Mixing clays of the most diverse colours can produce extraordinary decorative effects. Depending on how the clays are layered and worked, the decorations can be unpredictable and surprising, or carefully arranged and calculated.

The artists who work with clay use the words “neriage”, “nerikomi” and “agateware” interchangeably to define this way of working clay and the different origin of these words reveals some of its characteristics.

Neriage comes from the Japanese and combines the root word neri that means “to mix” and the root word age that means “to pull up”. The latter refers to the action whereby the clay is pulled up when worked on the wheel.

As a result, neriage is achieved by mixing layers of different coloured clays and working them on the pottery wheel so as to create a spiralling and swirling blend.

Objects made this way can be completed with the swirl pattern or their shape can be altered by cutting or faceting the surface. Cutting across the layered and blended clays will expose an infinite variety of patterns.

The type of pattern resulting from the process can be partly controlled both by the thickness of the layers and by how the layers are placed on the wheel. If they are horizontal to the wheel, they will produce bolder and thicker patterns.

The term nerikomi is also of Japanese origin. In this case, the root word neri is combined with the root word komi, meaning “to press into” and refers to the action of pressing clay slabs into a mould. Nerikomi thus means to process the layers of clay by hand, providing a more accurate control over the final result.

The most popular technique for working the clay by hand consists in laying out several slabs of clay in different colours that are joined by stacking or rolling.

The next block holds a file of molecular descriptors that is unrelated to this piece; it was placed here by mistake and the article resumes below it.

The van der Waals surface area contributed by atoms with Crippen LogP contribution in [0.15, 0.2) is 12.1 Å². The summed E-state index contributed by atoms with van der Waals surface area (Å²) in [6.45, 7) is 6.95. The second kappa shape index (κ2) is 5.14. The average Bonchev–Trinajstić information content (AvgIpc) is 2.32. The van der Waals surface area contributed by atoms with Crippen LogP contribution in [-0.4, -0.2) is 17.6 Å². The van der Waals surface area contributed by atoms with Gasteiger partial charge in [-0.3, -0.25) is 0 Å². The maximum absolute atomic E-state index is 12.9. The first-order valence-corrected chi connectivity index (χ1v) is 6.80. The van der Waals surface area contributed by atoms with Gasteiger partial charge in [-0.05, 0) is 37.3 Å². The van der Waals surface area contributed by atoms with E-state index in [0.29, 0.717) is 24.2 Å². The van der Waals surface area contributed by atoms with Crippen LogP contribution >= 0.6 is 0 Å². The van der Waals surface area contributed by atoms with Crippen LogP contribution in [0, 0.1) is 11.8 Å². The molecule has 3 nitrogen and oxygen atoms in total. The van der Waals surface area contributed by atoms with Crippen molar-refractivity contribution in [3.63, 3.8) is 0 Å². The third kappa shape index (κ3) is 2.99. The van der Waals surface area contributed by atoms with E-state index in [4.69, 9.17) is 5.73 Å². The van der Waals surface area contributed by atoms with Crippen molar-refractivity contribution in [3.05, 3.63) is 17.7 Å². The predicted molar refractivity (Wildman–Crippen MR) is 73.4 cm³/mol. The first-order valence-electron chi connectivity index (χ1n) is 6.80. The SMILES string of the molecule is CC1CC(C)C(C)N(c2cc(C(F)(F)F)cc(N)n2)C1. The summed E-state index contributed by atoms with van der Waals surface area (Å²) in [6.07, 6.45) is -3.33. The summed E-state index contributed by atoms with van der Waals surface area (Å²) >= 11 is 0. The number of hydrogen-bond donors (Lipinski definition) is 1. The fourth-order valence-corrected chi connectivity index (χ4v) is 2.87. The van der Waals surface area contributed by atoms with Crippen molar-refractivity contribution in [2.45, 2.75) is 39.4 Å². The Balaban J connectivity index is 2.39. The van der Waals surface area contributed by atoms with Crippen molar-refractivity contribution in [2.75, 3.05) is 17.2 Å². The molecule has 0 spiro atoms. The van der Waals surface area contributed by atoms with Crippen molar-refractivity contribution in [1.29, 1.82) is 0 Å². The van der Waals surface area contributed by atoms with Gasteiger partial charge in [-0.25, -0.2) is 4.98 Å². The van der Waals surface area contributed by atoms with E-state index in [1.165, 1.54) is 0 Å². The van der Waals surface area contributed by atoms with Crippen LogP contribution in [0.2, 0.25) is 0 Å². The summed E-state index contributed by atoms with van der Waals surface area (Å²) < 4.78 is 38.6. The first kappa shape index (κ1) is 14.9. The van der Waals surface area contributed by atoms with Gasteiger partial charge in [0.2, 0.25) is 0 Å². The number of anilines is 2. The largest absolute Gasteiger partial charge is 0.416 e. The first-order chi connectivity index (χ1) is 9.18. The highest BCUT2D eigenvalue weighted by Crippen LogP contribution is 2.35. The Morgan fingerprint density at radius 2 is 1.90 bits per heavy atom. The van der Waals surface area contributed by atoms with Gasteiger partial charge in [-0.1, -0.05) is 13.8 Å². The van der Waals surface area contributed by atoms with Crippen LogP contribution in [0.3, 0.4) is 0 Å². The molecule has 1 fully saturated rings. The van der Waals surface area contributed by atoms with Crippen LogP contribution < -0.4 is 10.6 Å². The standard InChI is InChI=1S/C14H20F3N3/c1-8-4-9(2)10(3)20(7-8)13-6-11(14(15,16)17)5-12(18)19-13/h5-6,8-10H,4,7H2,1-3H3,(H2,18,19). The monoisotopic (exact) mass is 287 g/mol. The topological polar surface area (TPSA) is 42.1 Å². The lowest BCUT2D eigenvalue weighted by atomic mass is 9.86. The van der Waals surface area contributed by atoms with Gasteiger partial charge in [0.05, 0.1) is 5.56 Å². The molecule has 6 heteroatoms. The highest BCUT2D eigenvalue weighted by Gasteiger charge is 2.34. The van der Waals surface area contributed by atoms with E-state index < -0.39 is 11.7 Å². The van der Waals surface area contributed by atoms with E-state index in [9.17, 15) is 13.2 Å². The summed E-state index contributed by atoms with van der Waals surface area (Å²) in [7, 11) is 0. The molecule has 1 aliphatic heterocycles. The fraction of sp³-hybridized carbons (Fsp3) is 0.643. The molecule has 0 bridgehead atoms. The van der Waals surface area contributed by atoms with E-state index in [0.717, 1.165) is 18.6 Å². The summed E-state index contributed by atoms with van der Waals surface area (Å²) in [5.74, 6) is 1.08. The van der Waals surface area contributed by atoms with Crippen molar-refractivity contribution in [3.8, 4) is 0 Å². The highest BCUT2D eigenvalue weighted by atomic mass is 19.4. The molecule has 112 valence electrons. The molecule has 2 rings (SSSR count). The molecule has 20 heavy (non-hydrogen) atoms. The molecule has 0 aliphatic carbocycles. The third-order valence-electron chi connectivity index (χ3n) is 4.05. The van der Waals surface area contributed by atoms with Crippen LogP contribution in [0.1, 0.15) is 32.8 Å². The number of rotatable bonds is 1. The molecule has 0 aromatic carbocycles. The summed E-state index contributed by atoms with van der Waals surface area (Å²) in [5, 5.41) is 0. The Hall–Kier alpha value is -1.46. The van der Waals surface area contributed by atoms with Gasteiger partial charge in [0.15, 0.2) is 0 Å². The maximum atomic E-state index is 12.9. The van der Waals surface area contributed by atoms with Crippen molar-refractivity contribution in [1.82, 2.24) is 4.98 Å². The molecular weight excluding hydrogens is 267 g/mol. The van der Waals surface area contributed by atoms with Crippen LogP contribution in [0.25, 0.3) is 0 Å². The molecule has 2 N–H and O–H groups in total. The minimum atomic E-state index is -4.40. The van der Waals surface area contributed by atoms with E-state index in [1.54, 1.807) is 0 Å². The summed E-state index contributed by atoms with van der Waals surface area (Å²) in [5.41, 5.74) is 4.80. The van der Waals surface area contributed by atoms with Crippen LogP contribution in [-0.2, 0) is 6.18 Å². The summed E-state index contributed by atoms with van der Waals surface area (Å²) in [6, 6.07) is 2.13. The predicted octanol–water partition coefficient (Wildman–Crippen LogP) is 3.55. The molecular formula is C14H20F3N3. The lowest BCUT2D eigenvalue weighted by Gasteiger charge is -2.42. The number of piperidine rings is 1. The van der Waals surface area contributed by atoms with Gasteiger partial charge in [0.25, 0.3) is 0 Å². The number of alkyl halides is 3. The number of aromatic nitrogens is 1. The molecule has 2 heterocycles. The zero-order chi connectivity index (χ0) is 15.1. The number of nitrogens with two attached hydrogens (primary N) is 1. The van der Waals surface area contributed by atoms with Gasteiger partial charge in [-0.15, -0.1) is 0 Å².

The shapes achieved are then cut into thin blocks that reveal the effect caused by the stacking. The blocks can be joined together or pressed into a base slab so as to create a rhythmic and regular decoration.

The term “agateware” appeared in England in the 17th Century and refers to the random and layered aspect of the agate stone.

John Dwight, founder of Fulham Pottery is broadly considered to be the founding father of the English stoneware tradition. From 1670 he conducted many experiments to perfect the technique and wrote of the basic notions for its understanding and dissemination. In particular, Dwight revealed that the basic elements that ensure the positive outcome of this technique are the colour of the clay and compatibility, providing exact indications on the firing temperature, elasticity, plasticity, density and strength of the different clays.

In the past Centuries, the clays used to work ceramic were produced using artisan methods, and the use of a complex operation was needed to check the compatibility of the different clays. Today, the clays are produced in industrial processes strictly compliant to the physical specifications declared by the manufacturer. It has therefore become more simple for ceramic artists to assess compatibility. The technique of neriage, nerikomi or agateware is used more than ever before by contemporary ceramic artists and is never ceases to surprise for the incredible variety of results that can be achieved.